Helping ChatGPT to Build a Working Decision Model

These days only lazy people don’t write about ChatGPT and large language models (LLM). Vendors are trying to be the first to announce a ChatGPT integration even when they don’t have anything serious to show. I’ve also written about it: see “ChatGPT Producing Simple Decision Models and “LLM and Decision Modeling“. This weekend I decided to help ChatGPT (that is now at GPT-4) to address the Challenge “Permit Eligibility” published by It has a simple rule: “An applicant is eligible for a resident permit if the applicant has lived at an address while married and in that time period, they have shared the same address at least 7 of the last 10 years.” But this rule contains several tricky assumptions – no wonder, DM vendors are not in a hurry to submit a solution.

Continue reading

We Know More Than We Can Tell

Living through the ChatGPT boom, it is interesting to read this article “Is ChatGPT Aware?“:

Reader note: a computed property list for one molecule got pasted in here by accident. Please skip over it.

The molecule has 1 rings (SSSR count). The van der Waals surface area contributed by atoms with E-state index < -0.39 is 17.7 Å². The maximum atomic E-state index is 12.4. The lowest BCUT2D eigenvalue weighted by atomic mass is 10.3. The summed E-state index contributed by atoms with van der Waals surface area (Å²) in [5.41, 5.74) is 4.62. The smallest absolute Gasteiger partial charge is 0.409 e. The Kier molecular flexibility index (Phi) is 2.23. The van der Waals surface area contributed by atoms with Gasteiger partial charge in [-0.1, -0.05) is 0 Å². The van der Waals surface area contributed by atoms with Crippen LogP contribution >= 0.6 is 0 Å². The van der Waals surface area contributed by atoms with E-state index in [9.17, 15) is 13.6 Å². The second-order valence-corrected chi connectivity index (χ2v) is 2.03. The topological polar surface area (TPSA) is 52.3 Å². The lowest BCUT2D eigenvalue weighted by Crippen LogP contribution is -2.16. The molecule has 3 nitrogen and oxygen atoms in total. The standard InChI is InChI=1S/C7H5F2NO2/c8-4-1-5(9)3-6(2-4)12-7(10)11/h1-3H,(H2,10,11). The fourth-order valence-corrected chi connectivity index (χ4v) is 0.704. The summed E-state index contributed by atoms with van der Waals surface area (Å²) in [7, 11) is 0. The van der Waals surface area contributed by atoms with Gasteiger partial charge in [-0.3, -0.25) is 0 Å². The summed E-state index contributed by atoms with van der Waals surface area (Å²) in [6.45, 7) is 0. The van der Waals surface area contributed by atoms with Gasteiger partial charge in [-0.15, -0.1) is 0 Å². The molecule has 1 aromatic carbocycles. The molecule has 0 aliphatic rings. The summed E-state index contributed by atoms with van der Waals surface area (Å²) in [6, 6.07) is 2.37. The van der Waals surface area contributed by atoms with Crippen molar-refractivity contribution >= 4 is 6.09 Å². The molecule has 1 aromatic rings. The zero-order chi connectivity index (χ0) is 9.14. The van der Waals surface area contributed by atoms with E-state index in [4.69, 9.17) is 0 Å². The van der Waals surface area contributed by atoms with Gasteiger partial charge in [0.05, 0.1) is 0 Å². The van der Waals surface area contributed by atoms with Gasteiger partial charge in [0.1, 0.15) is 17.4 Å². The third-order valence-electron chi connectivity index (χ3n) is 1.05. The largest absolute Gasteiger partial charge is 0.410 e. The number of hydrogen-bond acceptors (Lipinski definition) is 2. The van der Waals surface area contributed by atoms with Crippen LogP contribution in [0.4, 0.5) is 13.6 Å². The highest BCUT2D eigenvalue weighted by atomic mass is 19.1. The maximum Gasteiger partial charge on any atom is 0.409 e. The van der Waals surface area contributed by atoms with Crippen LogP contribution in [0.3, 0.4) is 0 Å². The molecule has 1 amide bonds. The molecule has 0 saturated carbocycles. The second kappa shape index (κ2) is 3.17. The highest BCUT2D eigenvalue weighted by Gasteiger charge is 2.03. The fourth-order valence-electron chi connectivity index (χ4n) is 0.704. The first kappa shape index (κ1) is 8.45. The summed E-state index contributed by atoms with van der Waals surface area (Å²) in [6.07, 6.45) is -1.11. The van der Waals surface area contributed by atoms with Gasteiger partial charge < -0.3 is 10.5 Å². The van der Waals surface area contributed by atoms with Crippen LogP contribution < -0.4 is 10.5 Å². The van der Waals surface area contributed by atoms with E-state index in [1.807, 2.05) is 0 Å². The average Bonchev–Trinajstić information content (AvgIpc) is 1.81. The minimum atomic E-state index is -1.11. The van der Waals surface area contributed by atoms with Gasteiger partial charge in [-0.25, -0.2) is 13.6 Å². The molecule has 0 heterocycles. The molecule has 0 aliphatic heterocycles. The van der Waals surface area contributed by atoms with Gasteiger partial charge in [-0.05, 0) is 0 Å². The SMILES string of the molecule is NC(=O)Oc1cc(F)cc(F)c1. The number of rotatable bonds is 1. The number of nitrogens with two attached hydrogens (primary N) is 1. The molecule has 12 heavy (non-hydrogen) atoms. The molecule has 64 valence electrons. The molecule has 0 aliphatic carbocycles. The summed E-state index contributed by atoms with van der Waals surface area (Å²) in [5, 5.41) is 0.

Polanyi’s paradox, named in honor of the philosopher and polymath Michael Polanyi, states that “we know more than we can tell.” He means that most of our knowledge is tacit and cannot be easily formalized with words. In The Tacit Dimension, Polanyi gives the example of recognizing a face without being able to tell what facial features humans use to make such a distinction.

It brings back some of my related thoughts on “Business Rules and Tacit Knowledge” from 7 years ago. It described how “Human Learning” and “Decision Modeling” were moving in opposite directions. Will we see a change?

LLM and Decision Modeling

ChatGPT has the public excited, but the experts are reserved in their praise. Thinking about a practical application of the Large Language Models (LLM) to decision modeling this quote from LeCun caught my attention:

When we create practical decision models we usually deal with an even more limited “universe”. A decision model “manipulates the state of the decision variables” within a very specific business domain (insurance, loan origination, claims, medical guidelines, etc.) complemented by generic concepts well covered by such relatively small standards as DMN and SBVR. Decision modeling universe is really “limited, discrete, deterministic, and fully observable”.

So, being cautious about the current ChatGPT’s hype, we may be more optimistic about the next breakthrough in Decision Modeling. I suspect the answers of experts to my DecisionCAMP-2022 question “Are our Rule Engines Smart Enough?” would be different today.